A Weekend with Carnitas

I think I’ve grown a snout. I was looking for something to do with a giant pork picnic roast I picked up at Smedberg’s, decided on carnitas, and have been enjoyed the tender but crispy meat in all sorts of dishes for days.  Then, without thinking much, I order a BLT for lunch yesterday?  My nose isn’t small to begin with and I’m pretty sure it’s becoming snout-like with all the pork.  
Carnitas tacos

Enough on my vanity…let’s talk carnitas!  Carnitas are a Mexican dish made by slow-roasting or simmering a shoulder pork roast (i.e. a “Boston Butt” or “Picnic” cut) until the meat is fork-tender.  And then, (here’s the really good part), roasted with a bit of its own liquid on high heat until the meat caramelizes and gets a crispy texture to it.  You can turn carnitas into fillings for enchiladas, tacos, tamales, casseroles or just eat it on its own.   This is one of those cooking investments and isn’t too intensive – cook the meat on a weekend day and then you’ll have a ready-made main course for 2 or 3 meals.

Eating locally in Maine doesn’t sound like it translates to carnitas; but, it does.  Pick up a high-quality locally-produced pork roast and the flavor of the pork just shines through.  And, a little Mexican food in your week is sure to make you forget that it’s not even fifty degrees and approaching April.

There a few schools of thought for making carnitas.  The last time I made them, I used Rick Bayless’ method of moist cooking followed by dry roasting and found the carnitas to be tasty but a little too crisp and a little too salty.  And, the meat kind of fell apart.  So, this time, I decided to try a version of Diana Kennedy’s method of simmering the pork in water, and then letting the water evaporate so that the pork is just left to crisp-up in its own fat.  This was a winner.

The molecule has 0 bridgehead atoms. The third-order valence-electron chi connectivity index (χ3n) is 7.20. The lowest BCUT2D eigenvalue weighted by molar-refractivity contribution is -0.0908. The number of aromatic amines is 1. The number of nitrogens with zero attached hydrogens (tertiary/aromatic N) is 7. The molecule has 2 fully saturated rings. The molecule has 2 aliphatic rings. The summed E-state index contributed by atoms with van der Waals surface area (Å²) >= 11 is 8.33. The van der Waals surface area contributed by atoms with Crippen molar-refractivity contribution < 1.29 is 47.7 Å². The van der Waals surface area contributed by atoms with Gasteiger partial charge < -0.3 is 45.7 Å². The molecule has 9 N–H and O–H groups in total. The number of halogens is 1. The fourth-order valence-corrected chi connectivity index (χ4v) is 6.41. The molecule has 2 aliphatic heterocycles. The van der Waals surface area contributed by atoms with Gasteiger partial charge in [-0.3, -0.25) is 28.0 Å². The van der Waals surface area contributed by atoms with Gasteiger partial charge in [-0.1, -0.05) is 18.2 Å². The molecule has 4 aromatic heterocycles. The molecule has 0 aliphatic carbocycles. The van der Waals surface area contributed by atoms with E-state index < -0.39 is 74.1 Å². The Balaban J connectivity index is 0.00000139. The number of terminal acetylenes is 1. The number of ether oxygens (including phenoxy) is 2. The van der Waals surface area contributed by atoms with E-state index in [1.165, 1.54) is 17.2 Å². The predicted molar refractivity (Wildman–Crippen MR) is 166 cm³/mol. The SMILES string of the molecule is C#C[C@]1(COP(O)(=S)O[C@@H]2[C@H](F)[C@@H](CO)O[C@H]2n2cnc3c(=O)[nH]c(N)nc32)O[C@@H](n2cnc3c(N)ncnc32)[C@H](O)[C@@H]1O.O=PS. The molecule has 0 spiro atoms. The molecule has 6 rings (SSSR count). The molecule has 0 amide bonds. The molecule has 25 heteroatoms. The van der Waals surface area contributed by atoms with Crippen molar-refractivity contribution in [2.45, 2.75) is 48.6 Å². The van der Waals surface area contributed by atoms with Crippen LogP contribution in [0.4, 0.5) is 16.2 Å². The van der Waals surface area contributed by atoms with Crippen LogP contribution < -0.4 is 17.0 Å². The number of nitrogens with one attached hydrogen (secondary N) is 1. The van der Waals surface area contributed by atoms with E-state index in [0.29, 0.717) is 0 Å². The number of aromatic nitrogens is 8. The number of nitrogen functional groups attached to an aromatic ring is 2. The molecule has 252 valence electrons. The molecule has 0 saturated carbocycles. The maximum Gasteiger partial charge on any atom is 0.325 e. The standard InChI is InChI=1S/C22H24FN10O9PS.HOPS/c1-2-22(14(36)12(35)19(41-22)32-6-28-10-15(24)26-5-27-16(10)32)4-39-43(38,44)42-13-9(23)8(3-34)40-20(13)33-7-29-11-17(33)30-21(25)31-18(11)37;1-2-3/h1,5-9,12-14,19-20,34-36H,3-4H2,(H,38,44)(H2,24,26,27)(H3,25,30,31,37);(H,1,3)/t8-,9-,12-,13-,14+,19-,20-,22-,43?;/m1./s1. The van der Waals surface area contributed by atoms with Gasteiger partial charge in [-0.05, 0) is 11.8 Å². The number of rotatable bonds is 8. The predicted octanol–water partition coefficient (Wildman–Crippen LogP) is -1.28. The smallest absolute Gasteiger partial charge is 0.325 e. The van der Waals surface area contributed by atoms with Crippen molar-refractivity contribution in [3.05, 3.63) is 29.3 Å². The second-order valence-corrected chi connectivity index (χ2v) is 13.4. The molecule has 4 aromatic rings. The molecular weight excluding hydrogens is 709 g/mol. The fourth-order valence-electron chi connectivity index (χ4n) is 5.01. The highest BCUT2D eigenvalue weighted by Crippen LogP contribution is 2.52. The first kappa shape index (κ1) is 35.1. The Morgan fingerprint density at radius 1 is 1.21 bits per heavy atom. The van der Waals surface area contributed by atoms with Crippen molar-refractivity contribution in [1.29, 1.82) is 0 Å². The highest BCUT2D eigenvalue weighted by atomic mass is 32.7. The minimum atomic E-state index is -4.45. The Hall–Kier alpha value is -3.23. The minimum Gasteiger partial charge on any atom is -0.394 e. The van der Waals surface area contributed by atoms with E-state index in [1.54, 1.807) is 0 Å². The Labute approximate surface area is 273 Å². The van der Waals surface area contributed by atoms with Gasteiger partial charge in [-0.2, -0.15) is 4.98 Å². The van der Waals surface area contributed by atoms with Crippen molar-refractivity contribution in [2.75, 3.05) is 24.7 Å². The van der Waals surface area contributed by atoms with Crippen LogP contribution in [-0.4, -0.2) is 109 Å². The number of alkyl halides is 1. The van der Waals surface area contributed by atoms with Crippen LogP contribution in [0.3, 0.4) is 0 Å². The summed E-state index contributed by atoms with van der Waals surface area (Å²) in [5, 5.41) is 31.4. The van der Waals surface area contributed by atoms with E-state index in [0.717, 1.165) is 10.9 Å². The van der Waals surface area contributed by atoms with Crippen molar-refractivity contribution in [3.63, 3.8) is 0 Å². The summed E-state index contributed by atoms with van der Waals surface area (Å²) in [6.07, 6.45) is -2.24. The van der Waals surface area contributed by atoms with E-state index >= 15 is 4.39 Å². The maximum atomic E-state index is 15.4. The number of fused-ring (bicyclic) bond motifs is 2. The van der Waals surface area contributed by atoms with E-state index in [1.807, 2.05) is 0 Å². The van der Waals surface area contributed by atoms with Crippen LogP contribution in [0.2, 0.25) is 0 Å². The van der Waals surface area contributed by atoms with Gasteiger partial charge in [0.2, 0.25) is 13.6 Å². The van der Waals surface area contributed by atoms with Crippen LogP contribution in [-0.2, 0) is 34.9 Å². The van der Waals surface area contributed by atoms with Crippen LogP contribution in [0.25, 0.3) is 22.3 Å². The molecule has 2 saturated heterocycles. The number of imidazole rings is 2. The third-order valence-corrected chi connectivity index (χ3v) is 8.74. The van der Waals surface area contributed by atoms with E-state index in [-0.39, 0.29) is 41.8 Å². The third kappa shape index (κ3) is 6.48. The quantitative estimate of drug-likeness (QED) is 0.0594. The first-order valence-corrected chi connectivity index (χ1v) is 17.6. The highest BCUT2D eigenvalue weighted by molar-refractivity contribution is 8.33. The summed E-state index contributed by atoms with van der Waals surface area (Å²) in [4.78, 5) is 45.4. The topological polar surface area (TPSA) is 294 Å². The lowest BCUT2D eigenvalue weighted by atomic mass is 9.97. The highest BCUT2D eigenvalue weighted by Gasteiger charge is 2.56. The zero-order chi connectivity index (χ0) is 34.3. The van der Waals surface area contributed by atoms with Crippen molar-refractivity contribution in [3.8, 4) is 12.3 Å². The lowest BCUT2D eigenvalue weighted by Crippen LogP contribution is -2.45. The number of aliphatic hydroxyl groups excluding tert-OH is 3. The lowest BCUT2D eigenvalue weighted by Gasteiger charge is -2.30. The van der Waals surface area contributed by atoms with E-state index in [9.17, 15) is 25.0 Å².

Tomatillo Salsa, Chipotle SalsaI modified her recipe and added some fresh orange juice, garlic and a few spices to the water; but, you could leave out all of that out, if you didn’t want to bother.

For the first meal involving carnitas, I had to have tacos.  So, I invested just a bit of time in making two different kinds of salsa.  If you have a few extra minutes when you’re making a Mexican dish, making your own salsa can make a big difference.  I opted for a green roasted Tomatillo Salsa and a spicier Chipotle Salsa.

Now, what to do with all this leftover carnitas meat? 
Green chile carnitas hominy casserole

As a former Houstonian, I have found and fell in love with a food blog called Homesick Texan.  So, I took her recipe for Green Chile Hominy Casserole that called for chorizo and substituted carnitas meat.  Hominy is a type of dried corn kernel that has been soaked in lime-treated water.  It has an earthy corn taste and is relatively soft.  Goya sells a canned variety that can be found at Hannaford; and, Whole Foods sells it as well.  Hominy is a staple in the South and in Texas; and this recipe tasted like all the flavors I grew up with in Houston.  So, so good.

Speaking of homesick and Texas, next week I’ll be starting my series on modernizing some recipes that I found raiding my grandmother Clara’s recipe drawer when I was there last week.  Can’t wait!


Carnitas Tacos with Two Salsas

(Adapted from Diana Kennedy)

One Pork Roast will make 2-3 meals for 4 adults.
Prep Time = 15 minutes
Total Cook Time =  2 1/2 hours


3-4 pound Pork shoulder roast (this is usually called a Boston Butt or Picnic roast), you don’t need it with a bone but if it has one, it’s ok. Make sure it has fat and don’t trim the fat – that’s what makes the dish!
Juice of 3 oranges (or about a cup)
3-4 garlic cloves, grated
1 teaspoon dried cilantro or Mexican oregano
2 teaspoons salt
Cold water

  1. Cut pork into strips, about 2 inches by 3/4 inch or so.  Remember, to keep the fat on the meat.
  2. Place the meat in a large Dutch Oven or stock pot, cover with enough cold water to just cover the meat.  Add the orange juice, garlic, spices and salt.
  3. Bring the contents to a boil and then let simmer, uncovered on low, until the water is almost evaporated (about 1 ½ hours).
  4. Then, turn the heat up, let the water completely evaporate.  And then marvel as the pork starts to render and cook in its own fat (about 30 minutes).  Flip the pork pieces a few times to make sure it’s evenly browned.
  5. For tacos, serve the meat on top of corn or flour tortillas along with salsas, avocado, cilantro or any fresh Mexican condiment.


For the salsas, I highly recommend Rick Bayless’ recipes.

5 Responses to A Weekend with Carnitas

  1. Gabby says:

    I love pork…the "other white meat". You just can't mess it up. Sounds like a great recipe.

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